Tuesday March 12, 2019
Editorial Cartoon by Graeme MacKay, The Hamilton Spectator – Tuesday March 12, 2019
Ontario government ponders ban on single-use plastics
Ontario is weighing a ban on single-use plastics, which include bags, water bottles and straws.
Nearly a tonne of waste per person in Ontario is generated each year, and the rate at which that waste is diverted away from landfills — through recycling and composting, for example — has stalled around 30 per cent for the past 15 years.
The government recently released a discussion paper on reducing litter and waste, and is asking the public and stakeholders for input on how to best address the problem. One question it asks is if a ban on single-use plastics would be effective in reducing plastic waste.
Environment Minister Rod Phillips said it’s an area in which the government is very open.
“We are essentially saying, ‘How would those work and how have they worked in other jurisdictions effectively?”‘ Phillips said in an interview. “Plastics is a priority from our government’s point of view, particularly as we talk about plastics in our waterways.”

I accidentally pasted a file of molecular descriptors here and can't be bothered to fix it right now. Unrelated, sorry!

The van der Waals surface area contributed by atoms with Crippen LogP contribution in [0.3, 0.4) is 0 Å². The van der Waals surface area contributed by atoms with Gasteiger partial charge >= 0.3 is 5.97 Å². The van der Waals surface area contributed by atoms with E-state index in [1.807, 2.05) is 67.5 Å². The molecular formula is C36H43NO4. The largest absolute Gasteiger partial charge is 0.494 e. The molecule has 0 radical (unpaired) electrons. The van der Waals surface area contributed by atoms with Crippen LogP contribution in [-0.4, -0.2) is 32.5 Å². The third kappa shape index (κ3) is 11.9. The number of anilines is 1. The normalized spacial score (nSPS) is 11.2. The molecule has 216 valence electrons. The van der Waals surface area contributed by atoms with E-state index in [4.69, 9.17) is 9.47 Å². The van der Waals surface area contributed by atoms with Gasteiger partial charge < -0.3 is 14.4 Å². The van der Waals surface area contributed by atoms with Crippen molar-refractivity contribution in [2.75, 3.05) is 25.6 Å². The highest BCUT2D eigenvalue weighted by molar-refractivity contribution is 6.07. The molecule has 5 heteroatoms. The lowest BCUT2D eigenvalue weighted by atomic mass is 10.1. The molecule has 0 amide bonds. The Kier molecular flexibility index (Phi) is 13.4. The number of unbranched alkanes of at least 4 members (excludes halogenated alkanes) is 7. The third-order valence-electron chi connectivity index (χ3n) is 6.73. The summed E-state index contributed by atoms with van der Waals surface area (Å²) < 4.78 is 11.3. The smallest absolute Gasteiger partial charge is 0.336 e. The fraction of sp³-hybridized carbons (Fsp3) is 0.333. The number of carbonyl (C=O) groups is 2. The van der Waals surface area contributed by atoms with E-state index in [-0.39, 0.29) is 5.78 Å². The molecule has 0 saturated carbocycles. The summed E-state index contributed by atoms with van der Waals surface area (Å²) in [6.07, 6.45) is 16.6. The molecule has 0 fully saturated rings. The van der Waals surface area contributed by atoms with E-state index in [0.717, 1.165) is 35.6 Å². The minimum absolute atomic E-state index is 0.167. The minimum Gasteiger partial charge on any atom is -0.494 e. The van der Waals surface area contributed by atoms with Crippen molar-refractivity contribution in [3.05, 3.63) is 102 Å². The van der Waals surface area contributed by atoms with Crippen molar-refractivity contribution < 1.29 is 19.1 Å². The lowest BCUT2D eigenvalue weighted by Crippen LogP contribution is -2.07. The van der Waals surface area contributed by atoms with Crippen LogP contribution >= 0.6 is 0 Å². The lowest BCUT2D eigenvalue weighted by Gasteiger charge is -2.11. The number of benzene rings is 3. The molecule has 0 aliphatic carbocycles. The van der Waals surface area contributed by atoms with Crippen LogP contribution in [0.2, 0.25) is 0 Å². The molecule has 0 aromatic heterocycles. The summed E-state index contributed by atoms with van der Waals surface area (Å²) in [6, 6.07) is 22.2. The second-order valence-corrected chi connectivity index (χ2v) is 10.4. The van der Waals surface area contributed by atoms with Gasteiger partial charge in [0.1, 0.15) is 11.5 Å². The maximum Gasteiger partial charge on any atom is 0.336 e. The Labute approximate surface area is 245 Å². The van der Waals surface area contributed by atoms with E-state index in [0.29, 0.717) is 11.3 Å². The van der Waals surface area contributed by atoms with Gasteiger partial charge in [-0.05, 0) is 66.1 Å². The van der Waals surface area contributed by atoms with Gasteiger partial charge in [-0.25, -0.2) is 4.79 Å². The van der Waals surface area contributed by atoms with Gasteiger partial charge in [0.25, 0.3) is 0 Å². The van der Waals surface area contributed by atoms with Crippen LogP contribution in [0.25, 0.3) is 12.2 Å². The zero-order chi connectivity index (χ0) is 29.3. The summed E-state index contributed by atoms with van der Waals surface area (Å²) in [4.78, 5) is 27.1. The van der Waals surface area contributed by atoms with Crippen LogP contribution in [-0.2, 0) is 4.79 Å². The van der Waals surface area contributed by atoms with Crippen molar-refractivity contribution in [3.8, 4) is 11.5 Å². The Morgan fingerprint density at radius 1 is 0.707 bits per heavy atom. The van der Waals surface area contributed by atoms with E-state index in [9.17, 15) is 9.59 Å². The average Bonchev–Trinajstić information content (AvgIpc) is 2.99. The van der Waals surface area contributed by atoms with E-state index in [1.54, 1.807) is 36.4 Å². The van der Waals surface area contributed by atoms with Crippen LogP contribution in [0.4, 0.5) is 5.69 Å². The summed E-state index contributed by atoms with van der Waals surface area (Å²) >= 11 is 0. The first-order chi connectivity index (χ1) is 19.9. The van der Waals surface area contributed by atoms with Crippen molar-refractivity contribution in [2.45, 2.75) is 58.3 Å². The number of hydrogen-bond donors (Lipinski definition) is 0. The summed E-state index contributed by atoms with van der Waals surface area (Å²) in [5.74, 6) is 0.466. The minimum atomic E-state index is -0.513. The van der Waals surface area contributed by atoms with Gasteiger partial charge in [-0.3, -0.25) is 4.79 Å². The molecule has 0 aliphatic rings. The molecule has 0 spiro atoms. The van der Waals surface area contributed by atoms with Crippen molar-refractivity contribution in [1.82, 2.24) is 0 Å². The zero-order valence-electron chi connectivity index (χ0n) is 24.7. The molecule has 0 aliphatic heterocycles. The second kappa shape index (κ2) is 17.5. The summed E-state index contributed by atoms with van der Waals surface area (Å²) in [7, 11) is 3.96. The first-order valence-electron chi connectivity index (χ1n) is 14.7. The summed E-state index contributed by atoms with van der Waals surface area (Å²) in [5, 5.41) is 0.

It is estimated that almost 10,000 tonnes of plastic debris enter the Great Lakes each year, the discussion paper says. Ontario’s Blue Box recycling program recovers only about 28 per cent of all plastic packaging in the province.
Ontario is also mulling a deposit return system for plastic bottles and other containers, as is used in some other provinces.
Keith Brooks, programs director at Environmental Defence, said a lot of single-use plastics are unnecessary, pointing to straws and cutlery.
“I think that a ban on some single-use plastics makes a lot of sense,” he said. “I think it’s a good conversation to have.”
But by asking such a broad question, the answer may be no, Brooks cautioned, saying he didn’t think any jurisdiction has banned all single-use plastics.
“There’s some single-use plastics that are probably going to continue to be used…for food safety reasons and things like that,” he said, though he would push for them to be standardized and recyclable. (Source: CBC)